Rule 17(a) requires that every action "be prosecuted in the name of the real party in interest." FSM Civ. R. 17(a). Thus, in effect, the motion asks that the complaint be amended to conform to the Rules of Civil Procedure by substituting the assignee) the real party in interest) for the originally-named plaintiffs. Rule 17(a) further provides that:

No action shall be dismissed on the ground that it is not prosecuted in the name of the real party in interest until a reasonable time has been allowed after objection for ratification of commencement of the action by, or joinder or substitution of, the real party in interest; and such ratification, joinder, or substitution shall have the same effect as if the action had been commenced in the name of the real party in interest.

FSM Civ. R. 17(a). Although no objection was made to the original plaintiffs, the only relief the motion seeks is the substitution of the real party in interest.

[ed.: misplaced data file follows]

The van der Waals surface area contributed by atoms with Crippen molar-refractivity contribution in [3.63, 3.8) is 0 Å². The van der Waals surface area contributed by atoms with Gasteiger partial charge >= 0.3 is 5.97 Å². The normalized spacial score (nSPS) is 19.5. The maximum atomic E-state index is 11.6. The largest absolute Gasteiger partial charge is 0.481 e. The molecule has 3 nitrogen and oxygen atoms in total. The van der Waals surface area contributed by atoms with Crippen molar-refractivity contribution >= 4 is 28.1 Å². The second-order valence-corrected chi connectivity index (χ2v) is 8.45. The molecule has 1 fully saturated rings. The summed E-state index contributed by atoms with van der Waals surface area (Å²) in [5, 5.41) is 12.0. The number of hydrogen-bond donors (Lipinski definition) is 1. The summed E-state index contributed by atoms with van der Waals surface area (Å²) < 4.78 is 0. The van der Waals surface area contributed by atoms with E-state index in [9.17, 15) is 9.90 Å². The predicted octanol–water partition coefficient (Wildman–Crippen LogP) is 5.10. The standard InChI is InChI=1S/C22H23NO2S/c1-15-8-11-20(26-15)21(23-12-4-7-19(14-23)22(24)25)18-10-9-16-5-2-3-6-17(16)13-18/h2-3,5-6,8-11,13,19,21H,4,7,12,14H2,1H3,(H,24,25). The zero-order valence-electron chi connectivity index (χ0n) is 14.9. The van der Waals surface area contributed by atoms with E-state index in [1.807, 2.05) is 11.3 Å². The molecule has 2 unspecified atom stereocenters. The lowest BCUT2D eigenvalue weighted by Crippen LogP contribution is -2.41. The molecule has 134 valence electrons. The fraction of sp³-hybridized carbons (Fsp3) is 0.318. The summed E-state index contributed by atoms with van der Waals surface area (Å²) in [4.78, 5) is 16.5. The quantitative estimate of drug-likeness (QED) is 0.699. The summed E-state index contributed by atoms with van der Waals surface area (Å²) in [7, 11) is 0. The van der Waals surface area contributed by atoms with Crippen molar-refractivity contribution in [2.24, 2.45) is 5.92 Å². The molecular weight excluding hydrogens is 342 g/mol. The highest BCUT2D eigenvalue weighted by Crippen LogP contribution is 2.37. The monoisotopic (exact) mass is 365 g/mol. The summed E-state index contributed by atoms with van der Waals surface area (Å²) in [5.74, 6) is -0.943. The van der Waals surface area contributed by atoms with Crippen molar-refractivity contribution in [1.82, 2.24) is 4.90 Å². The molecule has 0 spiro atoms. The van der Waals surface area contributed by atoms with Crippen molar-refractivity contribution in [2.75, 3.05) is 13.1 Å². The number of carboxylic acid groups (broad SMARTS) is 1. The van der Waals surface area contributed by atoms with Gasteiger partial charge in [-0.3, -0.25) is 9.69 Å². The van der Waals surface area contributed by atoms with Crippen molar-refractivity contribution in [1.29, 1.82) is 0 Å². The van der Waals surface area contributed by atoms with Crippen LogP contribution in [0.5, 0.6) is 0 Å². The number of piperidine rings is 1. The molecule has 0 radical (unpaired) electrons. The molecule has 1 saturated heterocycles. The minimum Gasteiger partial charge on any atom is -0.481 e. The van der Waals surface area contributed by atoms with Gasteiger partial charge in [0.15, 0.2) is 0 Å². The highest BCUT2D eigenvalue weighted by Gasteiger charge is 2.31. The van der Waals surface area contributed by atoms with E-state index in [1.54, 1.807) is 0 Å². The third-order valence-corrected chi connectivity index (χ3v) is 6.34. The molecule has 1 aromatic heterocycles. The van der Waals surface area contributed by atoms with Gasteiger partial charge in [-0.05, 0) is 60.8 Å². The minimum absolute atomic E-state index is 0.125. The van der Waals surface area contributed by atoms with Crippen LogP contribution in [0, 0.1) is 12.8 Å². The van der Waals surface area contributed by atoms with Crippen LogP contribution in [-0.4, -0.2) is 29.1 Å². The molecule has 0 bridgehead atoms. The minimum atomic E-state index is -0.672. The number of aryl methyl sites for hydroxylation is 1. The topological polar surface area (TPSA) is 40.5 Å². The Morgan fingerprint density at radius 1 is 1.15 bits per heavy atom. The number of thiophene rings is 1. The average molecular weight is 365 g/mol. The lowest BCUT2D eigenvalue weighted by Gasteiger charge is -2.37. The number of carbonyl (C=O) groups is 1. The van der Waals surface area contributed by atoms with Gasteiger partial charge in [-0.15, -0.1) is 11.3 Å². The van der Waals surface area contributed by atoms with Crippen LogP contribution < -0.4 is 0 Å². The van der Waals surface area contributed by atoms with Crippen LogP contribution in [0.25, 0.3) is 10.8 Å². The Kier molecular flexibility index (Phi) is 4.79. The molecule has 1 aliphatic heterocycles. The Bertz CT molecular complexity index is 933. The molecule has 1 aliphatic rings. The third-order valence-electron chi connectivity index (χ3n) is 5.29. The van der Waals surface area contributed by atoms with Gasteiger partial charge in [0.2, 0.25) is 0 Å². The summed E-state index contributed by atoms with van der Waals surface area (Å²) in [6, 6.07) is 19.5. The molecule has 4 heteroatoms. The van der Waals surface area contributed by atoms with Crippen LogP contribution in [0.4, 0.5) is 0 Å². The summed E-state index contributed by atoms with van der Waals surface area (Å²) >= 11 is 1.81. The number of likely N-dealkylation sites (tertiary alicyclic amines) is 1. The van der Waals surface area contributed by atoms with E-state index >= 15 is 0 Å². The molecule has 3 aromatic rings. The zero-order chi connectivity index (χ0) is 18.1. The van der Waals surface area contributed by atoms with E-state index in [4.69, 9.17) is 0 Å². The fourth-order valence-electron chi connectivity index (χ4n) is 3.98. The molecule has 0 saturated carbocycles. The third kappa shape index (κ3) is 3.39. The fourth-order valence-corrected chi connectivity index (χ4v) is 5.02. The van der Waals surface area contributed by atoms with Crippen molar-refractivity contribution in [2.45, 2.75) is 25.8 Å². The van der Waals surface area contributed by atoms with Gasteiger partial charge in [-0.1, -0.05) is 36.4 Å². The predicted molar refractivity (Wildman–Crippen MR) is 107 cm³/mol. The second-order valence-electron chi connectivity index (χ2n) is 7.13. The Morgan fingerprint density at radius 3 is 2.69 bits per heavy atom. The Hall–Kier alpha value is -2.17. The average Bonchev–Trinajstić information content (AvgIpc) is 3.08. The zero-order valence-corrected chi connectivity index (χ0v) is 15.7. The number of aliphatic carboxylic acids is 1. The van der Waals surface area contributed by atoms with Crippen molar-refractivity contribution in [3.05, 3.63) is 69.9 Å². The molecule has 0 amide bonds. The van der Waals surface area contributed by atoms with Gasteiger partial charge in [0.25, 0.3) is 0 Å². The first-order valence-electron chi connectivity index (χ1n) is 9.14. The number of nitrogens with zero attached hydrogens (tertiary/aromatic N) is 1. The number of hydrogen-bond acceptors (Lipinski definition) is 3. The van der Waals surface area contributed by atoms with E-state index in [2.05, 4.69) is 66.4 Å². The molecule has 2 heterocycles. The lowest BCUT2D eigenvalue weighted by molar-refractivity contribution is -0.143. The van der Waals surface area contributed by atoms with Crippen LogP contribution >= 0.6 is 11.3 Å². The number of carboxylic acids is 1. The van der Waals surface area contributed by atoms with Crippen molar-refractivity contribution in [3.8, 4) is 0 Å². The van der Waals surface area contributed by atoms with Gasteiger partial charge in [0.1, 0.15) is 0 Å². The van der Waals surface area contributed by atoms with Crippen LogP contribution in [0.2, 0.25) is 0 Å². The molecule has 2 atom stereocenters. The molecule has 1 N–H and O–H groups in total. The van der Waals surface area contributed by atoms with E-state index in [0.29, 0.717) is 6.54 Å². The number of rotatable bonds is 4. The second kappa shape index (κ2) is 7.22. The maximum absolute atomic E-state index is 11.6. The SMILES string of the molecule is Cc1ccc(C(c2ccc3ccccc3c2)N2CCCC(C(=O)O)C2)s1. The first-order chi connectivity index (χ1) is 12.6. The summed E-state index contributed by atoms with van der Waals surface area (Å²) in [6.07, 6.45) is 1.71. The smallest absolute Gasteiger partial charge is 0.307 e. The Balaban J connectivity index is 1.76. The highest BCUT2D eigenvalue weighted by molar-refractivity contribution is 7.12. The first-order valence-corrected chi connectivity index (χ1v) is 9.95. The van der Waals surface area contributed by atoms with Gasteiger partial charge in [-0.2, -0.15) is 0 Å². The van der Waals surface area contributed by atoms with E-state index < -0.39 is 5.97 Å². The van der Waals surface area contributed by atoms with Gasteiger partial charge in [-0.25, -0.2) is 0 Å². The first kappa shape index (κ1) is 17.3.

[11 FSM Intrm. 354]

It would be contrary to the spirit and purpose of the rule if the real party in interest could only be substituted in for an original plaintiff once another party had objected instead of on the real partys own motion. The purpose of Rule 17(a) is to allow an assignee to sue in its own name, and it has, more importantly, come to also protect the defendant against later action by the party actually entitled to recover and thus insures that a judgment will have its proper final (res judicata) effect. Macmillan v. Federal Ins. Co., 741 F. Supp. 1079, 1085 (S.D.N.Y. 1990); Whitehall Bldg. Corp. v. Profexray Div. of Litton Indus., 387 F. Supp. 1202, 1206 (E.D. Pa. 1974).

Rule 17(a) controls when the interest was transferred before the suit was filed, while Rule 25(c) applies if the transfer occurred after the start of the suit. Hillbrands v. Far East Trading Co., 509 F.2d 1321, 1323 (9th Cir. 1975). In this case, the loan and mortgage were assigned before the suit was brought, as evidenced by the assignment attached to the Complaint as Exhibit D.

Accordingly, under Rule 17(a) LPP Mortgage Ltd. should be substituted as plaintiff because it is the real party in interest. Furthermore, substitution of plaintiffs is allowed under Rule 15 when the substitution does not change the claim or cause of action. Fidelity & Deposit Co. v. Fitzgerald, 272 F.2d 121, 129 (10th Cir. 1959), cert. denied, 362 U.S. 919 (1960). The present motion does not seek to change any claim or the cause of action.